It is not very likely that there will be two losing streaks of seven games in a row when betting 17 consecutive times. However, we are aware that it may be quite challenging for the nerves to sit through losing streaks watching the bank balance reduce before your eyes!

The optimal bankroll required to run this system for a season is as follows:

If you remember the sub-optimal bank strategy at the beginning of the article where we touched on a bankroll of 1,700 units (100 units per bet x 17), you can see we have now released 650 units for investing in another strategy elsewhere.

With this **free Excel table download**, you can easily and quickly discover what the longest losing streaks are for your own strategies. Just enter your stake, number of bets, and risk coefficient figures and let it calculate everything for you!

**>>> Excel Workbook – Losing Streaks <<<**

*Click on the above button – in the new tab click on the ‘Continue Checkout’ button. Enter your name and email address to allow our automatic shopping cart to deliver the file by email to you, free of charge. The .xls file size is 93 KB. When you receive your confirmation email, just click on ‘View Purchase Online’ (in the email text) to download the file.*

Many people are able to predict how things will develop in their personal lives over a period of, say, the next 12 months. For example, job prospects or personal events.

Image: Kiselev Andrey Valerevich (Shutterstock)

If you take the time to write down all the expected events planned or envisaged in your life over the next 12 months, you will probably realise in a year’s time that most of them have actually happened *and* more or less as expected.

Perhaps you started with things that are set in stone, the fact that you already have two holidays planned abroad, and more importantly (or not, as the case may be!) that Aunt Emma will be celebrating her 90th Birthday with a small party at your house.

You are kind of expecting a mediocre school report from your son, and you have the gut feeling that next year is finally the one where you are promoted to ‘Head of Department’ at work…

A year on and time for your personal review.

Surprisingly, each of your predictions happened, more or less, but the details turned out to be very, very different from your expectations!

The vacation plans went a bit awry and instead of the usual lazy, beach holidays you went to the mountains.

Aunt Emma made it to her birthday but the party was cancelled, replaced by an even larger and unexpected family gathering at a local hotel.

Your son’s school results were as expected but instead of the usual low maths mark, he made the top half of the class and slipped down the order in sports instead.

You are indeed now Head of Department, exactly as expected, but in a different company.

What we’re trying to say is that although overall trends can be predicted with a fine degree of accuracy, it is almost impossible to make an accurate prediction about a single event which is just one small part of the whole chain.

Another example, from the world of sales.

Once a year, professional companies plan budgets by reviewing their existing client portfolios estimating renewals and/or future sales.

Any professional can predict the increase in the number of customers by ‘X’%. However, it is impossible to say which customers will remain faithful, or how many new clients will be converted.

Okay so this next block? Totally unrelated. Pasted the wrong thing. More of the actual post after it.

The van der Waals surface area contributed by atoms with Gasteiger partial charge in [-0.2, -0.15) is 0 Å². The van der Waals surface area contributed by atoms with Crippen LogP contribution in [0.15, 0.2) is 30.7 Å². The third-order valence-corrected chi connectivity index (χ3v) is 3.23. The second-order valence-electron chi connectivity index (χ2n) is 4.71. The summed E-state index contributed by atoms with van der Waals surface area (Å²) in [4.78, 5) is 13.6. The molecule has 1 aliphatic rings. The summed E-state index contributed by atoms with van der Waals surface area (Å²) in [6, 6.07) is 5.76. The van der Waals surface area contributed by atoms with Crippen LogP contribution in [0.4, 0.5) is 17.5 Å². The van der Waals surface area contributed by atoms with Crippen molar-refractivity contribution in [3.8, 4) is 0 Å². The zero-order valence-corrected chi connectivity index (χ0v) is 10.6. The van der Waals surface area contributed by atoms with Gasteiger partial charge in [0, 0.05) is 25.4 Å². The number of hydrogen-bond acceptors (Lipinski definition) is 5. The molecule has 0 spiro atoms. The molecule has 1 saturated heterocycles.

The only certainty is that after a year there will be ‘X’% more sales. 40% of existing customers will increase their purchases, but which ones will is anyone’s guess.

Of all the budget predictions for the forthcoming year, most will be correct but some will probably have disappeared into thin air to be replaced by positive events that were totally unexpected.

Otherwise, the final overall balance turns out pretty much as predicted.

Before the 2011-12 season our statistics suggested Bayern Munich would have just one or two 0-0 results in their home fixtures in the Bundesliga, but obviously nobody could tell beforehand which games would end goal-less.

Their campaign concluded with just one 0-0 result at home, on 14.04.2012 against Mainz.

The same prediction also applied for one goal matches in Bayern home matches.

There were two such games, 07.08.2011 against Mönchengladbach (0-1) and 19.11.2011 against Dortmund (0-1).

The statistics predicted Bayern would have between two and four home matches with less than 1.5 goals.

During 2011-12 they played three such matches.

]]>*“Companies can go bust. Then the entire share trading system, which is based on historical analyses, becomes totally senseless. On the way to insolvency there is much chaos in a company. Perhaps there are some statistically relevant signs for causes of these failures?*

*The potential of insolvency differentiates football betting from the share market. Football teams rarely disappear.”*

This comment made me really think as I have not viewed football betting from this perspective before.

I write a lot about **value betting and statistical analysis** of football matches, explaining that it is not only possible to analyse football game results but also to identify statistical trends and make profitable value betting decisions.

The main thread of this blog is about how to develop relative reliable prognoses and calculate probabilities to gain a mathematical advantage or ‘edge’ and thereby win money from betting on a long-term basis.

The thought that football betting may be better insulated from bankruptcy than trading in stock market shares had never occurred to me. Thank you, **Ginger Tom**!

Image: Alex Mit (Shutterstock)

Everyone who has had anything to do with share trading since stocks have been traded (and probably everyone else in touch with the news) has certainly seen common headlines such as the following more than once during their lifetimes.